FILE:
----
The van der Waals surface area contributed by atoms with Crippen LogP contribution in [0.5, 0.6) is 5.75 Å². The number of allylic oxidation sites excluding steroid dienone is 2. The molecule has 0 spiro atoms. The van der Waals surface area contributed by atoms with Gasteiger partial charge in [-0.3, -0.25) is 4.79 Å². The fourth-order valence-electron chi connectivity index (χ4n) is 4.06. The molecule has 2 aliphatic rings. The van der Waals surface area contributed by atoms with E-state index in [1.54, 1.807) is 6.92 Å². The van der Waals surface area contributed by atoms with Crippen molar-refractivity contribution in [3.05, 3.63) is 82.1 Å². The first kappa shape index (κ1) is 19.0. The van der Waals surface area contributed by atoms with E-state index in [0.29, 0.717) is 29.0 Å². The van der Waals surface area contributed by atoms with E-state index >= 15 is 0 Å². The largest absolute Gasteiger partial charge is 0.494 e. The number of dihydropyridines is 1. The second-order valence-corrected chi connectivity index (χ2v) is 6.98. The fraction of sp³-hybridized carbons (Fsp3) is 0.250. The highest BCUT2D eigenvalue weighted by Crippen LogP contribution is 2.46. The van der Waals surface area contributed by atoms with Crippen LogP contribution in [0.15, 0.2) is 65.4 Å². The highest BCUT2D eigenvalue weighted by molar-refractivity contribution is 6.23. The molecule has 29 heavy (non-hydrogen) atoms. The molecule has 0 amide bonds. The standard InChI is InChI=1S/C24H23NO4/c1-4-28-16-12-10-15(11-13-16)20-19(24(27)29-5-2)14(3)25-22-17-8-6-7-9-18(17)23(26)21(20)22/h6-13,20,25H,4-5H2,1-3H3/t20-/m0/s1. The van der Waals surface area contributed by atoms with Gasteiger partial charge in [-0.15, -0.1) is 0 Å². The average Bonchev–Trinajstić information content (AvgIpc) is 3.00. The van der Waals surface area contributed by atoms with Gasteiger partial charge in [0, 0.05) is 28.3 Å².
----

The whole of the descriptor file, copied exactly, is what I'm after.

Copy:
The van der Waals surface area contributed by atoms with Crippen LogP contribution in [0.5, 0.6) is 5.75 Å². The number of allylic oxidation sites excluding steroid dienone is 2. The molecule has 0 spiro atoms. The van der Waals surface area contributed by atoms with Gasteiger partial charge in [-0.3, -0.25) is 4.79 Å². The fourth-order valence-electron chi connectivity index (χ4n) is 4.06. The molecule has 2 aliphatic rings. The van der Waals surface area contributed by atoms with E-state index in [1.54, 1.807) is 6.92 Å². The van der Waals surface area contributed by atoms with Crippen molar-refractivity contribution in [3.05, 3.63) is 82.1 Å². The first kappa shape index (κ1) is 19.0. The van der Waals surface area contributed by atoms with E-state index in [0.29, 0.717) is 29.0 Å². The van der Waals surface area contributed by atoms with E-state index >= 15 is 0 Å². The largest absolute Gasteiger partial charge is 0.494 e. The number of dihydropyridines is 1. The second-order valence-corrected chi connectivity index (χ2v) is 6.98. The fraction of sp³-hybridized carbons (Fsp3) is 0.250. The highest BCUT2D eigenvalue weighted by Crippen LogP contribution is 2.46. The van der Waals surface area contributed by atoms with Crippen LogP contribution in [0.15, 0.2) is 65.4 Å². The highest BCUT2D eigenvalue weighted by molar-refractivity contribution is 6.23. The molecule has 29 heavy (non-hydrogen) atoms. The molecule has 0 amide bonds. The standard InChI is InChI=1S/C24H23NO4/c1-4-28-16-12-10-15(11-13-16)20-19(24(27)29-5-2)14(3)25-22-17-8-6-7-9-18(17)23(26)21(20)22/h6-13,20,25H,4-5H2,1-3H3/t20-/m0/s1. The van der Waals surface area contributed by atoms with Gasteiger partial charge in [-0.15, -0.1) is 0 Å². The average Bonchev–Trinajstić information content (AvgIpc) is 3.00. The van der Waals surface area contributed by atoms with Gasteiger partial charge in [0, 0.05) is 28.3 Å².